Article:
It’s 1812. Despite attaining statehood only nine years ago, Ohio is quickly becoming an important political force. Thanks to a rapidly growing...
At first glance, the Midwest seems to be undergoing an electoral shift to the right. This change in voting attitudes manifested itself in 2016; in a single election, many Midwestern states—with the exception of Illinois and Minnesota—flipped from “blue” to “red” on the electoral map. But the region’s electoral history shows a much more complicated position.
Read Part I, "Public Health, Transit and Investment," here. COVID-19 has decimated public transportation in cities nationwide;...
From airlines to subways, mass transit is particularly ill-suited to the social distancing practices that help stem COVID-19’s spread, so it doesn’t come as a shock that the transportation sector has struggled to navigate the pandemic. And for transit systems nationwide, it’s a bitter pill to swallow: where public transportation was most successful, it now seems most threatening—and threatened.
In 2014, more than half a million people were left without clean drinking water for three days after a harmful algal bloom took over Lake Erie. But behind the bloom is a history long-forgotten and a hopeful future of coexistence and collaboration. This film is the result of a 2019 collaboration with WGTE Public Media.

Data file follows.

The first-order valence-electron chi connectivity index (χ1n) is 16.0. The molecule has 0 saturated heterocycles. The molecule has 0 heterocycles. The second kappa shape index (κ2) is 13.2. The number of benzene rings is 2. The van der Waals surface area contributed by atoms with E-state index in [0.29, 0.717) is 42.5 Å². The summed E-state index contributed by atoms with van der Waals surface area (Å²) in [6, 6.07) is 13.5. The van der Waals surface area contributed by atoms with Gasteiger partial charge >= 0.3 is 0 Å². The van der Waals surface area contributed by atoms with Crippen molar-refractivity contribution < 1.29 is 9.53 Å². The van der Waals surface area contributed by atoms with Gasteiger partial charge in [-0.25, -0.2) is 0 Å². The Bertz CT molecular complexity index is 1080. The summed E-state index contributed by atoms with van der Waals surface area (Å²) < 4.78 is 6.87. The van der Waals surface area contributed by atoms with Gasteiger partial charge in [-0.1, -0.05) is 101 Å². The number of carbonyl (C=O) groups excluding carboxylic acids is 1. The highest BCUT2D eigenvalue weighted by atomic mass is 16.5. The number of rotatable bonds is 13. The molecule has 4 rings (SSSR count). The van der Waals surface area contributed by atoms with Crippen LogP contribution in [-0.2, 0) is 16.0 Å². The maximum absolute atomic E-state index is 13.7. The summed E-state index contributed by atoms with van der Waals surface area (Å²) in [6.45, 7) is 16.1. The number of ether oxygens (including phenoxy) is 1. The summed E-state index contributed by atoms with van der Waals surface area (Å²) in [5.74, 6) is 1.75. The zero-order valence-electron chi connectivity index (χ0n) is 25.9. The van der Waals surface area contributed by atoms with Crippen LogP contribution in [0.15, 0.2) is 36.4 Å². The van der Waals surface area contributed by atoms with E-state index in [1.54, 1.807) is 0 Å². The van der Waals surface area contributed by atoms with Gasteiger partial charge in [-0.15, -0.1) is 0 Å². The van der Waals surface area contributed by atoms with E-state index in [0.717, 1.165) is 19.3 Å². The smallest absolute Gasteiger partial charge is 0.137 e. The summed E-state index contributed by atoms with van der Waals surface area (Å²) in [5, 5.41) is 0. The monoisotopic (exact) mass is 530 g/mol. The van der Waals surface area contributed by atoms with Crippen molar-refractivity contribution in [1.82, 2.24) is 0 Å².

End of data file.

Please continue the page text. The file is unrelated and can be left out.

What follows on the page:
If you made it past the front page of The Blade in mid-May, 2000, you might have spotted a curious advertisement. Among...
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COVID-19 Risk Assessment for Ohio: Identifying Risks for Ongoing Reopening and Resilience to Future Hazards
As our researchers watched Ohio’s response to the pandemic, they wished to contribute meaningfully toward the next stage of disaster response and help to prepare our state for future crises. This risk assessment brief is a comprehensive look, county by county, of factors that put Ohio’s populations at risk for COVID-19, including socio-economic status, mobility, race, overcrowded housing and more.
Recently, reported cases of “re-infection”—people testing positive only months after a previous instance of COVID-19—have led to worries about how our immune system responds to COVID-19. We speak with Dr. Akiko Iwasaki, a professor of immunobiology from Yale School of Medicine, and Dr. Sydney Ramirez, a researcher at La Jolla Institute for Immunology, about our immune response and immunity to COVID-19.
Few things are quite as Midwestern as long, open roads on monotonously flat stretches of land, broken up by fantastically mismatched billboards...
Geography, politics and demographics are all typical ways we define regions, but Twitter account @midwestern_ope demonstrates a more creative approach: jokes, memes & good ol’ fashioned self-deprecation that make fun of but also highlight the people and day-to-day characteristics of the Midwest. In the process, these tweets highlight Midwestern identity in a manner often left out of the national conversation recently focused on the region’s politics.